Dog Ear Infections: Symptoms, Causes, Treatment, and Prevention
Did you know that dogs can come down with ear infections just like humans can? Although dogs may not be as prone to ear infections as some other species, they can still become afflicted with this condition in certain circumstances.
If you are a dog owner, it’s a good idea to familiarize with the symptoms, causes, treatment, and prevention of dog ear infections. This way, you’ll know how to recognize ear infections when they arise, what to do for them, and how to stop them from happening again in the future.
Symptoms of Dog Ear Infections
- Head tilt: Tilting the head to one side more often than not may signify a buildup of fluid in the ears.
- Scratching and rubbing: This is a sign of many types of allergies in dogs, but may also signify ear infections.
- Strong odor from the ears: If you smell something unpleasant coming from your dog’s ears, he may have an infection.
- Oozing from the ears: Oozing is a telltale sign of an ear infection in dogs.
- Crusty ears: Scabs around your dog’s ears may be a sign of infection or of over-scratching, which is a sign in itself.
- Lack of balance when walking: Since ear infections can cause balance and mobility issues, dogs may sway or seem off-balance when walking, running, or jumping if they have an ear infection.
- Redness and swelling: A badly infected ear may visibly swell or turn red and hot to the touch.
Causes of Dog Ear Infections
- Hairy ears: Too much hair in a dog’s ears may cause bacteria to build up within the ear, causing an infection.
- Earwax: If your dog has too much wax in his ears, it may eventually cause swelling, fluid, and pain.
- Moisture: Moisture left in a dog’s ear after swimming or being bathed can contribute to dog ear infections.
- Parasites: Although parasites may not always cause infections, ear mites are a common underlying factor.
- Tumors: Dogs with tumors or polyps in their ears may be especially prone to developing ear infections, although these problems may also cause different types of blockages as well.
- Allergies: Just like humans, dogs can develop frequent ear infections associated with seasonal allergies and other types of allergies as well.
- Physical injury: If your dog has been injured inside his ear—such as getting scratched while playing with another dog or even while scratching himself—this injury could collect bacteria and eventually cause an infection.
- Floppy ears: Dogs with naturally floppy ears are more prone to ear infections than dogs with ears that stand up or remain short and cropped close to the head. This is because the inner ear becomes more closed-off and can easily build up bacteria, moisture, wax, and other contributing factors that may cause infection.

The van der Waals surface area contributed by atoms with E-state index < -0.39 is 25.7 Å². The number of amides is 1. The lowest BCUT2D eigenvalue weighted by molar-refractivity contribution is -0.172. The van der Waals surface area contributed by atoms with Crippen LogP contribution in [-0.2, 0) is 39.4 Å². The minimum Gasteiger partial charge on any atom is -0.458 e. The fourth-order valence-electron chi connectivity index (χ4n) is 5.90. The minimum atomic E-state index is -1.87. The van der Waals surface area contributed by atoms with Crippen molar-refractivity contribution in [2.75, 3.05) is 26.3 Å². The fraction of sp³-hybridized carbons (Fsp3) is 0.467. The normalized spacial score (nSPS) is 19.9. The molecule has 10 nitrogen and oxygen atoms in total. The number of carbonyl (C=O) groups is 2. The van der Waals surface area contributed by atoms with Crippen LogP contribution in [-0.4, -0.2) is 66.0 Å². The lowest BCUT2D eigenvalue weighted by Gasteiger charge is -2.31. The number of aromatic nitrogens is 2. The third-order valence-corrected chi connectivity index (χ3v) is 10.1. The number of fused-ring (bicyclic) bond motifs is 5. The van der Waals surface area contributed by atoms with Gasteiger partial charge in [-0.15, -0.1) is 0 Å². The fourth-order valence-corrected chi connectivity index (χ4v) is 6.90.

How Dog Ear Infections are Treated
Antibiotics or Fungicides
Your dog will probably be given either an antibiotic or a fungicide for his ear infection, depending on whether it is caused by a bacterium or a fungus. In some cases, he may also be given treatment for parasites such as fleas or ear mites.
In-Office Ear Cleaning
Most dogs with ear infections will receive a cleaning while still at the vet’s office. This cleaning will remove wax, trim long hair, and generally give medication a better chance to do its job.
Medicated Ear Drops
Finally, your dog will receive medicated ear drops that can treat the infection. You will need to give your dog these drops for a couple of weeks. Be sure to ask your veterinarian for a demonstration of how to perform this task.
Preventing Dog Ear Infections
- Dry the ears: After washing or swimming, dogs should have their ears dried thoroughly, inside and out. This goes double for dogs with floppy ears.
- Keep the ears clean: Frequently clean your dog’s ears using a dog-safe commercial ear cleaning solution. Your vet may be able to recommend a good variation.
- Trimming ear hair: By keeping your dog’s ear hair trimmed close, you can help prevent some of the leading causes of ear infections.
- Never using Q-tips: Do not ever use a Q-tip on your dog’s ears. These items are not safe for use in a dog’s ears under any circumstances.
As you can see, there is a lot to learn about ear infections in dogs. However, when you take time to understand the symptoms and causes of this condition, you can be better prepared to take your dog to the vet and manage his treatment, too.
Best of all, with the right knowledge, you can work to prevent future ear infections so your dog does not have to go through the same problem again in the future. Keep the information in the article above in mind, and don’t hesitate to call (616) 754–9633 and talk to your vet at Greenville Animal Hospital if you have any more questions or concerns.
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About Greenville Animal Hospital
At Greenville Animal Hospital, our veterinarians and team believe that change is good, and we continually work to embrace change by treating every patient like the individual they are. What’s more, we are dedicated to efficient, modern veterinary medicine. We offer text and email reminders for clients, as well as a comprehensive hospital App that you can access anytime, anywhere to view all your pet’s vaccine records, message the hospital, request a refill or appointment. Embracing change also means advancing our practice with the latest veterinary techniques and equipment, so your pet always receives the best possible care.